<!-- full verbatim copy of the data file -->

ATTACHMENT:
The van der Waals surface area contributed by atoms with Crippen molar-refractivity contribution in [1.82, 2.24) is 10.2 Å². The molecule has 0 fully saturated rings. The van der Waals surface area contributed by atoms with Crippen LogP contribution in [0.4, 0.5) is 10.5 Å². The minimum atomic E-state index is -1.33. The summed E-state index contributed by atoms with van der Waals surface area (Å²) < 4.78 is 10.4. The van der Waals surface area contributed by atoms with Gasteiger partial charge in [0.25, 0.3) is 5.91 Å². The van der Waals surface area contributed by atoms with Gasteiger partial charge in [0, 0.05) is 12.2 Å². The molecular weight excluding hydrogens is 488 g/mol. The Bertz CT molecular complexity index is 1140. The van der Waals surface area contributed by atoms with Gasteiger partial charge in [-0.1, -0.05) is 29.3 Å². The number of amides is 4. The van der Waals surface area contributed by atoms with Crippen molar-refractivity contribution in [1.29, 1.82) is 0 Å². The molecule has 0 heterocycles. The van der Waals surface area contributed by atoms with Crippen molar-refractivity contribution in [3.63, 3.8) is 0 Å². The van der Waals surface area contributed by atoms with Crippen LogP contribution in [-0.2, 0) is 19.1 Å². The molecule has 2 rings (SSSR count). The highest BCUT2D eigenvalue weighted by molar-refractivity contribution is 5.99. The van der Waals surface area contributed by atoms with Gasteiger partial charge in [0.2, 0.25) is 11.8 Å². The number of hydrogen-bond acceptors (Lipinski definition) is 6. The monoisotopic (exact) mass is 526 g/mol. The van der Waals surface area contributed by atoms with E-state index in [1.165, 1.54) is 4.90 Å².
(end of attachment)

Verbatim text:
The van der Waals surface area contributed by atoms with Crippen molar-refractivity contribution in [1.82, 2.24) is 10.2 Å². The molecule has 0 fully saturated rings. The van der Waals surface area contributed by atoms with Crippen LogP contribution in [0.4, 0.5) is 10.5 Å². The minimum atomic E-state index is -1.33. The summed E-state index contributed by atoms with van der Waals surface area (Å²) < 4.78 is 10.4. The van der Waals surface area contributed by atoms with Gasteiger partial charge in [0.25, 0.3) is 5.91 Å². The van der Waals surface area contributed by atoms with Gasteiger partial charge in [0, 0.05) is 12.2 Å². The molecular weight excluding hydrogens is 488 g/mol. The Bertz CT molecular complexity index is 1140. The van der Waals surface area contributed by atoms with Gasteiger partial charge in [-0.1, -0.05) is 29.3 Å². The number of amides is 4. The van der Waals surface area contributed by atoms with Crippen molar-refractivity contribution in [1.29, 1.82) is 0 Å². The molecule has 0 heterocycles. The van der Waals surface area contributed by atoms with Crippen molar-refractivity contribution in [3.63, 3.8) is 0 Å². The van der Waals surface area contributed by atoms with Crippen LogP contribution in [-0.2, 0) is 19.1 Å². The molecule has 2 rings (SSSR count). The highest BCUT2D eigenvalue weighted by molar-refractivity contribution is 5.99. The van der Waals surface area contributed by atoms with Gasteiger partial charge in [0.2, 0.25) is 11.8 Å². The number of hydrogen-bond acceptors (Lipinski definition) is 6. The monoisotopic (exact) mass is 526 g/mol. The van der Waals surface area contributed by atoms with E-state index in [1.165, 1.54) is 4.90 Å².